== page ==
February 17, 2011

Now It's Lawyers Making Me Sad.

Category: Life — Cranky @

Every morning I take a few minutes and scan the news. Today I read about Jamie Calder, who says her son was injured in an accident at St. Marth Catholic elemenary school. She’s suing the school. Must have been a bad accident, right?

Turns out the teacher asked one student to hold the door open for the others, but somehow her son ended up getting his finger caught in it. She’s suing for loss of income to date of $100,000 and a loss of future income of $100,000, not to mention a loss of $20,000 for lost house and yard keeping capacity. It’s elementary school, lady, and your kid got his finger jammed in a door by another student. It happens. You can’t possibly supervise enough to prevent that from ever happening. And if you sue schools and government you’re really demanding to be paid by taxpayers – i.e. me.

I also read about two passengers who were on the Greyhound bus with Vince Li when he killed his seatmate (a complete stranger), cut his head off, and ate parts of the body. They’re suing the bus company for failure to provide safe passage, the government for failing to regulate safety on a form of ground transportation, the RCMP for taking too long during the standoff, and Li himself, who was found not criminally responsible because he’s a freaking lunatic. I don’t know what kind of security they think will protect everybody from insane killers, but it has to involve a cavity search.

It used to please me that Canadians were less likely to launch ridiculous suits, but I have to accept the fact that we’ve adopted that particular Americanism. We’ve become a “sue first and ask questions later” nation.

That makes me sad. I think if you launch a lawsuit that is deemed frivilous you should have to pay for your picture and the details of your suit to be published prominently in a local newspaper – perhaps with the title “stupid moneygrabber” emblazoned on your forehead.


February 7, 2011

The Radio Made Me Sad

Category: Entertainment — Cranky @

Over the last twelve years I’ve ignored the radios in my cars, preferring to listen to CD I found on my own through internet searches and forums. So this past week I decided to leave my own music at home and listen to the radio when driving. I’ve traversed the dial, from one end to the other, and I said in the header, the radio made me sad.

My good heavens, but what a cess-pool over-the-air radio has become. I swear, if we ever invent time travel somebody needs to go back before the guys at Antares invent Autotune and shoot them.

For those who don’t know, Autotune is something you can run sound through that can correct off-key singing. It was the industry’s dirty little secret. Faith Hill, Tim McGraw and Shania Twain have used it to fix their vocals during performances, although Reba McEntire refuses to, bless her heart.

Then somebody figured out if you cranked it up, you could make your voice jump around like a synthesizer. Cher released “Believe”, launching a dumbing-down of music the likes of which I’ve never seen. Auto-tune is EVERYWHERE. I think it might be illegal to write hip-hop without using it. And it has become a substitute for being able to sing.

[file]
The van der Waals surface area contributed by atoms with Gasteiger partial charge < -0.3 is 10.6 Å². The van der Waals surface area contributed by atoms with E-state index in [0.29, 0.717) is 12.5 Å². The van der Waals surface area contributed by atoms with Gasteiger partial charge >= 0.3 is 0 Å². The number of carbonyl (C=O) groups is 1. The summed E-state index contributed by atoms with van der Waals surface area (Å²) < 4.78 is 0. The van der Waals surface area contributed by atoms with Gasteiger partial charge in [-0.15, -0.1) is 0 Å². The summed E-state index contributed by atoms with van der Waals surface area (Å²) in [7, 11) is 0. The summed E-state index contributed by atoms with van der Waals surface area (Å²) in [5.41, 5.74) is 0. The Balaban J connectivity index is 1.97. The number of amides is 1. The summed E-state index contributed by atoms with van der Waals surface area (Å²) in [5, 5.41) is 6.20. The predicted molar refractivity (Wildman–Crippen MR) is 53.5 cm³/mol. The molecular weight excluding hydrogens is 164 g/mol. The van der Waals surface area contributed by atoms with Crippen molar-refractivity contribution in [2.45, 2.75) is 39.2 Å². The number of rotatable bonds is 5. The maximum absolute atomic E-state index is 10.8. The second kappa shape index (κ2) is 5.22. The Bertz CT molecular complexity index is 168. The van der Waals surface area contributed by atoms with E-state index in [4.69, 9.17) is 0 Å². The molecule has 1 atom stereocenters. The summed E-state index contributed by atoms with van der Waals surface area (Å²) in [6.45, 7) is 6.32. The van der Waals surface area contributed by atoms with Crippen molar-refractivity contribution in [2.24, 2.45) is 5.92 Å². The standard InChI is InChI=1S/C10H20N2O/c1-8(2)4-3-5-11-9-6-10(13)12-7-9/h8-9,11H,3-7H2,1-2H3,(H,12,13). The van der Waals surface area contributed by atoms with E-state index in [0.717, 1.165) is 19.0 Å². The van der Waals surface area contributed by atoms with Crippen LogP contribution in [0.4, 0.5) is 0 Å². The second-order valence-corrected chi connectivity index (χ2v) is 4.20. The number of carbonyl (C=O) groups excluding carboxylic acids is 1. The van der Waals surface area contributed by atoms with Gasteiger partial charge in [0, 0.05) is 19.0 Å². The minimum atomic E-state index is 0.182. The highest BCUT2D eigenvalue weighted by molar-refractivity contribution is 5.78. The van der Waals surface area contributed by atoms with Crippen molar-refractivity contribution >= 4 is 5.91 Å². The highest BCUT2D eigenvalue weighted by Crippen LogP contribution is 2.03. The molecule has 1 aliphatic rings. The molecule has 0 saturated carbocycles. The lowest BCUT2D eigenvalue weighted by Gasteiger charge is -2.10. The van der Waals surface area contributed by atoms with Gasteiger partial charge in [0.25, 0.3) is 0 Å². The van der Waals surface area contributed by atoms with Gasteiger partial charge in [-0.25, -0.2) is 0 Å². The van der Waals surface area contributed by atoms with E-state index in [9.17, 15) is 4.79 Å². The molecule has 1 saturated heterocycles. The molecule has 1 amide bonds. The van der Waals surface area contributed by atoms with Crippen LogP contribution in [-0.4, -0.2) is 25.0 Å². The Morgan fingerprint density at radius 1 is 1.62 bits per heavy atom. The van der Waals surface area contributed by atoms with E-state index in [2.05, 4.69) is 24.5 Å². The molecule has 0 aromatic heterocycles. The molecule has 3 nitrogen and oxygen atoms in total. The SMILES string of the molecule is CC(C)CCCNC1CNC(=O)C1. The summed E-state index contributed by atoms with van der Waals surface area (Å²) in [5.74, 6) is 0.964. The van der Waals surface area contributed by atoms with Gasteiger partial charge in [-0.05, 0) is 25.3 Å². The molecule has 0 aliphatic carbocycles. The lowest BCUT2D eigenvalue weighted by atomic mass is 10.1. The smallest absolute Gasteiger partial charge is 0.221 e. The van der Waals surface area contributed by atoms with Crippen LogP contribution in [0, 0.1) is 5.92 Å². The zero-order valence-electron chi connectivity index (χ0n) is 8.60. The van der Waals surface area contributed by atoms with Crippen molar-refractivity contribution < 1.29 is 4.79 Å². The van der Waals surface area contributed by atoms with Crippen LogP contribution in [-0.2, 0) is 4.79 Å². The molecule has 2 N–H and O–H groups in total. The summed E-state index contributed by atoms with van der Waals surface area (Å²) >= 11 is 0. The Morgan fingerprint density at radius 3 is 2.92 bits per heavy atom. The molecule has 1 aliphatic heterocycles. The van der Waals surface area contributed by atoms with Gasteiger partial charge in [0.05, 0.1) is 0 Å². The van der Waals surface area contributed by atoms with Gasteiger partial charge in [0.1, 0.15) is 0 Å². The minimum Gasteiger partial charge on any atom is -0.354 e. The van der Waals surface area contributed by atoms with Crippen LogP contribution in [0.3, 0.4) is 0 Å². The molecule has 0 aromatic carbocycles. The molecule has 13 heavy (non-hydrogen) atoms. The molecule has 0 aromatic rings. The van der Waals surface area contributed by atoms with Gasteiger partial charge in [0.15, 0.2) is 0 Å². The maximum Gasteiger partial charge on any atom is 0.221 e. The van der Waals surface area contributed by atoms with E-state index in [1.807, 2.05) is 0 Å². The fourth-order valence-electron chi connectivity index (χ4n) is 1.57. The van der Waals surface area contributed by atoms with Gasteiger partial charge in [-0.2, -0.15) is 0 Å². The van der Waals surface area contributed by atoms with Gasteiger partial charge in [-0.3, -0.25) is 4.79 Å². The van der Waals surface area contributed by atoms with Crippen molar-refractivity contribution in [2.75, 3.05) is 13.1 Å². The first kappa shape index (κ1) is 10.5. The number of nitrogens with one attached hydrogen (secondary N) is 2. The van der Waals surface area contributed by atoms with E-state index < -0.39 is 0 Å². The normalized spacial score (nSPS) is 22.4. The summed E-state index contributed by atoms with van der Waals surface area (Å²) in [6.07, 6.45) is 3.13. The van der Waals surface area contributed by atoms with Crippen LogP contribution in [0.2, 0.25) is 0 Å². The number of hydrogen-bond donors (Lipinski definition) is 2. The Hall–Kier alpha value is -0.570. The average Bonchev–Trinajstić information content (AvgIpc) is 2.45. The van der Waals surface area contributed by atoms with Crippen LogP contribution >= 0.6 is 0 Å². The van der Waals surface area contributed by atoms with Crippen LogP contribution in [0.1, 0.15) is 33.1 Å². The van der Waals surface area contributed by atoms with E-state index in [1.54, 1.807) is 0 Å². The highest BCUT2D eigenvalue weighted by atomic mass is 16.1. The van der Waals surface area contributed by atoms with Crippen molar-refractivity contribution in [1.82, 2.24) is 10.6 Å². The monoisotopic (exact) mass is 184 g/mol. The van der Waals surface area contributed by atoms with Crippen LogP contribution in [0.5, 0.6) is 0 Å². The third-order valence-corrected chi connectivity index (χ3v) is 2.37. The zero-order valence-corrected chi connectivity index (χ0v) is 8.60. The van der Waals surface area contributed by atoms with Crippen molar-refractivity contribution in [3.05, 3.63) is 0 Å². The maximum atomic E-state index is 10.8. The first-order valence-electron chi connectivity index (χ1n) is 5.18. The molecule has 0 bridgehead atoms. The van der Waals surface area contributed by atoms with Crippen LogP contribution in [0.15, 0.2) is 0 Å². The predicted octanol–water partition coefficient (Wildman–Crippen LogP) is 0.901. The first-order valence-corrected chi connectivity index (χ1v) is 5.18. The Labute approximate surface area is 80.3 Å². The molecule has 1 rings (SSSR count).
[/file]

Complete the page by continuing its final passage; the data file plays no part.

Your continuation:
And the lyrics… I put in more radio time this week than in the past entire decade, and I couldn’t find one song with lyrics that are anything but throw-away junk.

I don’t claim this decade is somehow flawed, musically. There’s plenty of good music being made. But wow, has radio fallen on its face.


February 2, 2011

But It's Sooooo Good!

Category: Life — Cranky @

I took a cooking class with my mother over the past 10 days, and we had a rather interesting exchange at one point that I had to ponder.

One of the dishes we sampled was shrimp prepared in a court bouillon stock. It was a similar recipe to that prepared by the Carvery restaurant in the Westin Hotel back in the late 80’s. That similarity is no accident. The head chef from that restaurant was the person teaching the course. I loved that shrimp. It was the standard by which I would judge all shrimp to this day.

When the shrimp was done, we each tried one. my mother tasted part, and handed the rest to me. She said, “I don’t eat shrimp, but that was great.”

So I asked, “But why did you give me the rest?” She replied, “I don’t eat shrimp.”

I persisted, “But you said it was great.”

And then came the statement. “You don’t understand, but that’s okay.” And so ended the topic.

She’s right. I didn’t understand. It seemed to me that she should partially repeal the ban on shrimp and eat the whole thing. After contemplation, though, perhaps I understand now. The person that she is doesn’t eat shrimp. It’s no longer a question of whether or not it tastes good or bad, the shrimp-eating boat has sailed for her. The best shrimp in the world won’t make her reconsider. She doesn’t eat shrimp, and that’s that.

Am I that way? Well, I don’t like cabbage. If I tasted a dish with cabbage and I liked it, would I eat the dish? I think so… but would I ever make it again? Probably not. In twenty years will my actions be governed more by what I’ve done historically than by the immediacy of what I’m experiencing, and is that perfectly natural for most people?

I don’t think there’s anything incorrect or somehow wrong about her choice. As Socrates is purported to have said, “Know thyself.” The self she knows doesn’t eat shrimp. Good enough.


Edit: Well, my mom informed me that while she liked the initial taste from the bouillon, as soon as she hit the shrimp, she was done. Apparently she doesn’t like shrimp. And I’m wrong again.